Barry: villain or “villain-good guy”?

Barry is a deservedly award-winning series about a character as tragic as Tony Soprano. Created and starring Bill Hader, he introduced us to sociopath Barry Berkman in a tragic and – yet – comical way.  Barry has the perfect phrase to remind us of this anti-hero’s journey: “you can’t bury your past”.

Barry is a deservedly award-winning series about a character as tragic as Tony Soprano. Created and starring Bill Hader, introducing us to sociopath Barry Berkman in a tragic and – yet – comical way, Barry has the perfect phrase to remind us of this anti-hero’s journey: “you can’t bury your past”.

Barry Berkman is a villain, we cannot forget that fact. A mercenary and expert professional assassin, he is naturally complex and because Bill Hader brilliantly shows us in his astonished eyes how tragic the life of this ex-soldier is, we sympathize with him. However, Barry is a self-professed psychopath who deviously tries to survive in a strange morality, which keeps him in a universe of crimes, even though he genuinely wants to leave it.

Like Cassie in The Flight Attendant, Barry seems to attract people who keep him in sociopathy. None of the people in his closest circle are whole or centered. None. And absolutely all of them, without exception, use him as a robot for their ends, only turning against him when it matters. Faced with this cruelty among the cruel, we come to question whether Barry is the good guy in the story, and how to defend his actions?

In this way, he stands out in the club of “bad guys,” the anti-heroes who make non-cinematic content (it’s weird to say TV when the medium is now different) so fascinating. Barry’s fate, because the series is a dramedy, may save him in a big twist, but for now, it’s headed in a tragic direction. He deserves to pay for what he does, but not alone.

Barry’s biggest antagonist, from the start, is the villain without a doubt, Monroe Fuches (Stephen Root) who is in a personal vendetta with his ex-partner, as cruel as it is unnecessary. For Fuches, Barry’s attempt to change as a person is offensive in every way, from the financial to exposing his own sociopathy and malice, which had a perfect channel in manipulating the young man who had him as a father figure. That’s why he’s directing all the victims from Barry’s past, just like he did with the ex-Marine, to use them in what they think is revenge and right, but they’re just doing the job he himself is incompetent to do. Fuches is hateful and Stephen Root is wonderful on the role.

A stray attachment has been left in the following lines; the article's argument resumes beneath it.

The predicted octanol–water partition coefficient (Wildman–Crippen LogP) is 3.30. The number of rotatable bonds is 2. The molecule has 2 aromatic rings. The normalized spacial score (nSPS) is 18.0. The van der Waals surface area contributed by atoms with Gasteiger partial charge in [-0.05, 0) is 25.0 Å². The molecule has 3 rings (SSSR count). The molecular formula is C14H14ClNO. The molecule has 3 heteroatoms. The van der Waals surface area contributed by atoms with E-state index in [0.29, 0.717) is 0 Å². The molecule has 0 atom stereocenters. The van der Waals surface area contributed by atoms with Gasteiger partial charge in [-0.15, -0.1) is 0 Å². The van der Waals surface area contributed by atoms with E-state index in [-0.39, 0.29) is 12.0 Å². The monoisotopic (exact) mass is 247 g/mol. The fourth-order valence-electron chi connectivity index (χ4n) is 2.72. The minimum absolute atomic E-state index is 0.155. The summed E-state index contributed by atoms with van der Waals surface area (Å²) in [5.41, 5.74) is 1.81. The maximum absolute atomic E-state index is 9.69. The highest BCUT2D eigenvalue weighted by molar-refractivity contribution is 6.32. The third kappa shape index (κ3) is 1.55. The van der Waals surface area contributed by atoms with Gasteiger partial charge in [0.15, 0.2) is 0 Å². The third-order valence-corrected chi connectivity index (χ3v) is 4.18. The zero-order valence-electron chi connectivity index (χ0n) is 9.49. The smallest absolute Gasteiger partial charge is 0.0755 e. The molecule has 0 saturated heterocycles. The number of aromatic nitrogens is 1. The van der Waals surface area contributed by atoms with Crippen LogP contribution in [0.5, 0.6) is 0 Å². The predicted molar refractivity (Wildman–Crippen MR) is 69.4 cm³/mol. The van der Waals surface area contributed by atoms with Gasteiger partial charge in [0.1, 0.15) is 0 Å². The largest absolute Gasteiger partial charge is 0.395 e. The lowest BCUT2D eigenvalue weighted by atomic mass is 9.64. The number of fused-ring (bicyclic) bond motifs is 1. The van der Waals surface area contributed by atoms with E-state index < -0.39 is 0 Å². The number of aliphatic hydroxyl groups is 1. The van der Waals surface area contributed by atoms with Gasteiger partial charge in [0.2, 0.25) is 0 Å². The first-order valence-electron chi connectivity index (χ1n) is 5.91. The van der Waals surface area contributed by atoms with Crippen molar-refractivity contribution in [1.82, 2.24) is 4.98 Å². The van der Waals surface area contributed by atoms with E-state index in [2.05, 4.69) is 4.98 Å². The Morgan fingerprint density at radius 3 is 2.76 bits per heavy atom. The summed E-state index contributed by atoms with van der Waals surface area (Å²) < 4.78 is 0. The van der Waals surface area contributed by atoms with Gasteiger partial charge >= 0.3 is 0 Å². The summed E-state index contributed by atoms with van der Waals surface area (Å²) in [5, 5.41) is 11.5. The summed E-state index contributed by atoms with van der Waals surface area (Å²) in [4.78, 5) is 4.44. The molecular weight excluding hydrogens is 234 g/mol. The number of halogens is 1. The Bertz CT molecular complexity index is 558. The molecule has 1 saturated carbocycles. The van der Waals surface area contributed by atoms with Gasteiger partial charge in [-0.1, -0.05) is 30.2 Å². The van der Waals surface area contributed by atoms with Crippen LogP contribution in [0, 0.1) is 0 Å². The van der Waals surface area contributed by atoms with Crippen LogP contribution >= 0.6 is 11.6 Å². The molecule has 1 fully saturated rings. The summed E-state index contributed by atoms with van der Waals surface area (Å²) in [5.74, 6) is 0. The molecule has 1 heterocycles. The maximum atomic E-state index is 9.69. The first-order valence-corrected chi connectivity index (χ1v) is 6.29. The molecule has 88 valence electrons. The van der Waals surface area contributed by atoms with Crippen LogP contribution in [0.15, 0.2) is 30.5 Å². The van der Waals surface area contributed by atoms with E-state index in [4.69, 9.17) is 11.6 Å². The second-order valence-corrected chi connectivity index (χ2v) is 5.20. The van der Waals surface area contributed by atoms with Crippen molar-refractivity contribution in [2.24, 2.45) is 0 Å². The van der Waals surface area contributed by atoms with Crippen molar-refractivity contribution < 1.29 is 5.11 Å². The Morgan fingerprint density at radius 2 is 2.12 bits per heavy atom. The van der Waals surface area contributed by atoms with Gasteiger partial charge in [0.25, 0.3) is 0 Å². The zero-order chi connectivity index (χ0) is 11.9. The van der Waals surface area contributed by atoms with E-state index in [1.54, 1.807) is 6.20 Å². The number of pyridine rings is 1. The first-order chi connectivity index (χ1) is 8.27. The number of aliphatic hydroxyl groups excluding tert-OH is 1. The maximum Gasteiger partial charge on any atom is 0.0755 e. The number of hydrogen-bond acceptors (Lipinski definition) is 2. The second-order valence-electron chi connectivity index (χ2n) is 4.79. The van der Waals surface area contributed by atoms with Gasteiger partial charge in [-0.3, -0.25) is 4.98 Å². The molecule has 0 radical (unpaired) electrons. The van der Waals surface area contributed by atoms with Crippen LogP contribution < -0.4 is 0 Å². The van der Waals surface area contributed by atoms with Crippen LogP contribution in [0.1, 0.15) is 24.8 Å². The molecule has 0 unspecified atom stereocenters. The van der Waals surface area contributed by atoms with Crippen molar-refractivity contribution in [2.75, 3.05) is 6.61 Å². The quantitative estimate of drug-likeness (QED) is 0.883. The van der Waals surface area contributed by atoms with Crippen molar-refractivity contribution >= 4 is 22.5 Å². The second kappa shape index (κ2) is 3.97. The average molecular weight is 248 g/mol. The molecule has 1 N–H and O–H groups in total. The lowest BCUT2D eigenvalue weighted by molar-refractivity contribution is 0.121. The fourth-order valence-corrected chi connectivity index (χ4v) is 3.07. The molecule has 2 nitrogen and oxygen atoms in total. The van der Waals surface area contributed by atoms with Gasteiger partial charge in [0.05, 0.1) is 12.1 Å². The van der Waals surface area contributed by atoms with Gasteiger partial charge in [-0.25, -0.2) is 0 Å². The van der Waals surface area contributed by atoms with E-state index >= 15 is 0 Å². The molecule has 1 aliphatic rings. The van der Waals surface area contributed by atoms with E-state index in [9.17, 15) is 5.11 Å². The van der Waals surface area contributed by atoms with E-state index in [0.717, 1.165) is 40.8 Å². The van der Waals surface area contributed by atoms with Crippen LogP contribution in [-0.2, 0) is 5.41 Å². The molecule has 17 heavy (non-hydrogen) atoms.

Sally Reed (Sarah Goldberg) suffers from narcissism so high that only in Hollywood can she survive. Her relationship with Barry could take him to a better place, one of love and trust, but she’s just as screwed up as he is. Or more. Also dependent on abusive relationships, she “understands” her boyfriend, but her obsession with success is so much greater that she conveniently kept him close, including keeping his secrets and not caring as long as he suited her. Now that she’s gotten where she wants to be, confronted by her hypocrisy, we see yet another breaking up with Barry. However, it is her address that the murderer’s victims have as his, so when she ends the relationship, Sally walks towards a possible tragic end.

That leaves two other detestable people, but who we think are friendly, with a real relationship with Barry, Gene Cousineau (Henry Wrinkler), and the hilarious NoHo Hank (Anthony Carrigan). It’s these two who “get” Barry, with Cousineau inadvertently “pulling him out of crime” – thus unleashing the fallout from Barry’s past – and NoHo deviously befriending him, alternating resentment and love. My suspicion is that Barry’s turning point and salvation lies in a combination of relationships with these two.

Henry Wrinkler, who also won an Emmy for his brilliant performance as Cousineau, is a bad-tempered and insufferable man whose past of mistreatment has isolated him in a minor role in the industry, teaching newcomers. Unintentionally, he identifies in Barry the most common element in society today: ignoring the truth we are told to project a persona that “sells” and is admired. The show only has daffodils, so when in the first season the professor didn’t hear Barry’s confession, he ended up creating a new monster. Barry is considered a great actor and wants to change his life. However, needing to “erase his footprints”, he kills the mentor’s love, threatens his family, and holds him hostage. Of course, it was Fuches who made it worse by telling Cousineau the truth, but Barry really likes and is grateful to him. We see him now with a new career “thanks” to the killer and it remains to be seen if he will be a good person, turning against Barry by the right means (turning him over to the police) or if he will appreciate his new career chance and ignore the truth. . Barry’s surrender has yet to pass through Cousineau.

And NoHo Hank? Our favorite criminal, inconsequential and hilarious, but with a “good heart”, within what is possible in a criminal universe, of course. Her shaky friendship with Barry is at a new stage and this one seems to have some interesting potential. NoHo uses Barry just like Fuches, but now that he’s found true love with Cristobal Sifuentes (Michael Irby), the Chechen is genuinely grateful to Barry for saving him from the Bolivian mafia. Only NoHo can effectively help Barry in the trap created by Fuches and has the motivation to do so.

With so much cruelty and confusion, it will be difficult for Barry to survive, but the third season promises. It’s amazing and Barry Berkman is already one of the most classic anti-heroes in fiction. We pity him and we root for him. A real updated Tony Soprano. Amazing.

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